INTRODUCTION: Heads of State and their representatives from 60 Arab and African nations have been arriving in the Egyptian capital, Cairo, for a summit on political and economic cooperation.
INTRODUCTION: Heads of State and their representatives from 60 Arab and African nations have been arriving in the Egyptian capital, Cairo, for a summit on political and economic cooperation. Their arrival coincides with reports of disagreement between some nations at an earlier preparatory meeting of foreign minister.
SYNOPSIS: Many of the leaders arrived at Cairo airport on Sunday (6 March) -- the day before the start of the summit. Egypt's President Sadat was at the airport to welcome them -- here he greets President Felix Malloum of Chad. The African nations are seeking more aid from the rich Arab oil states. However, the Arabs have only made a pledge of intent on the aid increase. The African foreign ministers finally accepted the pledge, and a promise to increase the capital of two development banks.
At the summit, the Heads of State will have three documents to discuss -- prepared by the foreign ministers. The first concerns the Arab aid to Africa. The second deals with strengthening solidarity between Arab and African countries in their approaches to international affairs. In particular, their aim is to isolate Israel and the white minority governments of South Africa and Rhodesia. They feel this could best to be achieved by a unified policy of action.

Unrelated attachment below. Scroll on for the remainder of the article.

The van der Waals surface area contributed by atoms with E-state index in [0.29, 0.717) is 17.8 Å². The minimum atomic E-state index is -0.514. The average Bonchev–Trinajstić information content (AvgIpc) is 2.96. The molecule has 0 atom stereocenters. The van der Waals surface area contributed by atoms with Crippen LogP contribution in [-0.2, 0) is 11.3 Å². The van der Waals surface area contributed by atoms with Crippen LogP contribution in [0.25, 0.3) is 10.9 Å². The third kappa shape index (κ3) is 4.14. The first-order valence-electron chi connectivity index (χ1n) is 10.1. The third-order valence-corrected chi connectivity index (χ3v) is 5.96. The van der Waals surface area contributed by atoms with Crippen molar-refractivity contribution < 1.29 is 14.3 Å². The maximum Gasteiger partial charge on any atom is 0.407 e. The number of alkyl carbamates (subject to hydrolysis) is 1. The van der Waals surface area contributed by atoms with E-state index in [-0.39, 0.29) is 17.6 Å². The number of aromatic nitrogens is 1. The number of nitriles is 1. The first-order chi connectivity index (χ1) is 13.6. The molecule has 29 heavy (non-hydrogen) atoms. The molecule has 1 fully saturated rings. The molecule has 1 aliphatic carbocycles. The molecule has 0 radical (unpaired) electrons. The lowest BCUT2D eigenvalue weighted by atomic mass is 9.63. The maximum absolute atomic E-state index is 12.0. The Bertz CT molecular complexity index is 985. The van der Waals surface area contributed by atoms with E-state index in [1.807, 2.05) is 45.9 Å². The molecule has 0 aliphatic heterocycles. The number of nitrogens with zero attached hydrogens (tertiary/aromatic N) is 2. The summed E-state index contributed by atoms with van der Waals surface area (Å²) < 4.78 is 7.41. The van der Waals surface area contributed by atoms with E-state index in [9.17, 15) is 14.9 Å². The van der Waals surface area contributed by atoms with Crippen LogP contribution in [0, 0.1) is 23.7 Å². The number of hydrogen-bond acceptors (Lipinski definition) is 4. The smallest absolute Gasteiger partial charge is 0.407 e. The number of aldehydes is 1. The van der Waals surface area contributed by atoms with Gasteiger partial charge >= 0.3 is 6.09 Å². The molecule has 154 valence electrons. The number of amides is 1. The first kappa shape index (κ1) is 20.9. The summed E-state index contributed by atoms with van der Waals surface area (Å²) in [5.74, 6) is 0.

A third document deals with ways of implementing cooperation agreements between both sides. It calls for ministerial meetings every 18 months and a summit of heads of state every three years. with a permanent committee of 24 Arab and African states to follow up decisions taken at summit meetings.
The summit has already brought together former political opponents. President Hafez al-Assad of Syria, here with President Sadat, was strongly critical of Egypt over its policy towards Israel and Lebanon, but the two countries have now reconciled their differences. However, it is not yet clear whether all political differences can be ironed out between the nations at the summit.